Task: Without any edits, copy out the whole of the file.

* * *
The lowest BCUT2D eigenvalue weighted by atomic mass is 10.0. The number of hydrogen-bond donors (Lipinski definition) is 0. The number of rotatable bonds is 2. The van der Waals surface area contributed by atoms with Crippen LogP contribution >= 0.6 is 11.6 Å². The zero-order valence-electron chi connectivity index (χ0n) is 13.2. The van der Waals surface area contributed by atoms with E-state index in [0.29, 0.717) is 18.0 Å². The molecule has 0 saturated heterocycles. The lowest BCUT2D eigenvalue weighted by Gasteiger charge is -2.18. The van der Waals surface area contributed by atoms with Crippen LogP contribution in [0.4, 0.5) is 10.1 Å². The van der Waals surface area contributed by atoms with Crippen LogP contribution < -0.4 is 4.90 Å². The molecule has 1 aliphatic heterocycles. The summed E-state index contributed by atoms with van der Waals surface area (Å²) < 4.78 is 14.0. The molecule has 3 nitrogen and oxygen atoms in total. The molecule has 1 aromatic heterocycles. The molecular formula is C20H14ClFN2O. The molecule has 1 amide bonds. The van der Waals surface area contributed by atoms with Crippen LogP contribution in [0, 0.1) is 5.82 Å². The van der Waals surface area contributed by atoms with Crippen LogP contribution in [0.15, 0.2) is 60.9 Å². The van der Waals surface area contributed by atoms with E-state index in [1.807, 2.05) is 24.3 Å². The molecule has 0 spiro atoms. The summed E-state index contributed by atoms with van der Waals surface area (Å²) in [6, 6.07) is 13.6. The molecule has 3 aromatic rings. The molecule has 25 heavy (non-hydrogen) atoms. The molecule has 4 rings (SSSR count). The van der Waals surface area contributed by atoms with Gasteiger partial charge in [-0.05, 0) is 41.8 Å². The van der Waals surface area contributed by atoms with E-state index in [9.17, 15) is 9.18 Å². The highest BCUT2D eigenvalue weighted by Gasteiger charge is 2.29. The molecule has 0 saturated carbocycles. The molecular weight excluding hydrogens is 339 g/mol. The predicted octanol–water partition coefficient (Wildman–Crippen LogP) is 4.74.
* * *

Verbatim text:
The lowest BCUT2D eigenvalue weighted by atomic mass is 10.0. The number of hydrogen-bond donors (Lipinski definition) is 0. The number of rotatable bonds is 2. The van der Waals surface area contributed by atoms with Crippen LogP contribution >= 0.6 is 11.6 Å². The zero-order valence-electron chi connectivity index (χ0n) is 13.2. The van der Waals surface area contributed by atoms with E-state index in [0.29, 0.717) is 18.0 Å². The molecule has 0 saturated heterocycles. The lowest BCUT2D eigenvalue weighted by Gasteiger charge is -2.18. The van der Waals surface area contributed by atoms with Crippen LogP contribution in [0.4, 0.5) is 10.1 Å². The van der Waals surface area contributed by atoms with Crippen LogP contribution < -0.4 is 4.90 Å². The molecule has 1 aliphatic heterocycles. The summed E-state index contributed by atoms with van der Waals surface area (Å²) < 4.78 is 14.0. The molecule has 3 nitrogen and oxygen atoms in total. The molecule has 1 aromatic heterocycles. The molecular formula is C20H14ClFN2O. The molecule has 1 amide bonds. The van der Waals surface area contributed by atoms with Crippen LogP contribution in [0, 0.1) is 5.82 Å². The van der Waals surface area contributed by atoms with Crippen LogP contribution in [0.15, 0.2) is 60.9 Å². The van der Waals surface area contributed by atoms with E-state index in [1.807, 2.05) is 24.3 Å². The molecule has 0 spiro atoms. The summed E-state index contributed by atoms with van der Waals surface area (Å²) in [6, 6.07) is 13.6. The molecule has 3 aromatic rings. The molecule has 25 heavy (non-hydrogen) atoms. The molecule has 4 rings (SSSR count). The van der Waals surface area contributed by atoms with Gasteiger partial charge in [-0.05, 0) is 41.8 Å². The van der Waals surface area contributed by atoms with E-state index in [9.17, 15) is 9.18 Å². The highest BCUT2D eigenvalue weighted by Gasteiger charge is 2.29. The molecule has 0 saturated carbocycles. The molecular weight excluding hydrogens is 339 g/mol. The predicted octanol–water partition coefficient (Wildman–Crippen LogP) is 4.74.